Since the inception of the new Companies Act it has been held that shareholders agreements have become somewhat redundant. This cannot be further from the truth.

Yes, previously a shareholder’s agreement seemed more important since the provisions thereof would prevail over the provisions of the companies act and the company’s memorandum of incorporation (previously called the articles of association) (“MOI”) in the event of any conflicting provisions. Since the implementation of the new companies act, the position has changed and now the provisions of the new companies act, and the MOI will take preference over the provisions of the shareholders agreement in cases of conflict.

Despite this, The provisions of the companies act, and the MOI mostly regulate the duties and responsibilities of directors owed to the company (and to shareholders), whereas a shareholder’s agreement regulate the relationship, rights and responsibilities of shareholders between themselves.

Aspects such as what happens to you’re a shareholder’s shares in the case of him dying or being declared mentally ill or being sequestrated. How do you value the shares? Do the shareholders have a first right of refusal? Are there tag-along or drag-along clauses to provide for minority shareholder protection? How are shareholder loans dealt with? How are disputes between the parties dealt with?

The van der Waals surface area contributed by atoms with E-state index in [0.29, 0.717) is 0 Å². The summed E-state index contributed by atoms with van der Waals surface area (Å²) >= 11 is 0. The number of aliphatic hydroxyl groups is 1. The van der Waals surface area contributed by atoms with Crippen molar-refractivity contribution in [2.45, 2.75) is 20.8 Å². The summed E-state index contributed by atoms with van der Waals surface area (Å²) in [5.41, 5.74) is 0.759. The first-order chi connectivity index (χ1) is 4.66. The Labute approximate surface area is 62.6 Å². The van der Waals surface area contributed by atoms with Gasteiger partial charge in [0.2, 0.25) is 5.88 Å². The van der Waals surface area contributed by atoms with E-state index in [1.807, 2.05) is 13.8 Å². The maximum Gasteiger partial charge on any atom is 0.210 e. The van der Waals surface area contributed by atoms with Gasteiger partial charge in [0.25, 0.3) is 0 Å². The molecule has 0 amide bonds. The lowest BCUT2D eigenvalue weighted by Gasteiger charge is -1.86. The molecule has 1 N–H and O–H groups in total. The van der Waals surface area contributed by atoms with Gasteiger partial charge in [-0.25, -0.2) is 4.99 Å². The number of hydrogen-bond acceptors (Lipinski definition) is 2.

Having a written agreement which regulates the rights and responsibilities of the shareholders towards one another and which deal with certain obligations flowing from a variety of pre-empted events that may happen during the subsistence of your business relationship, will not only alleviate any disagreement or argument that may follow, but will also provide greater certainty to all shareholders.

It is worth mentioning, it is always best to negotiate the terms and enter into an agreement before you commence with that business relationship.

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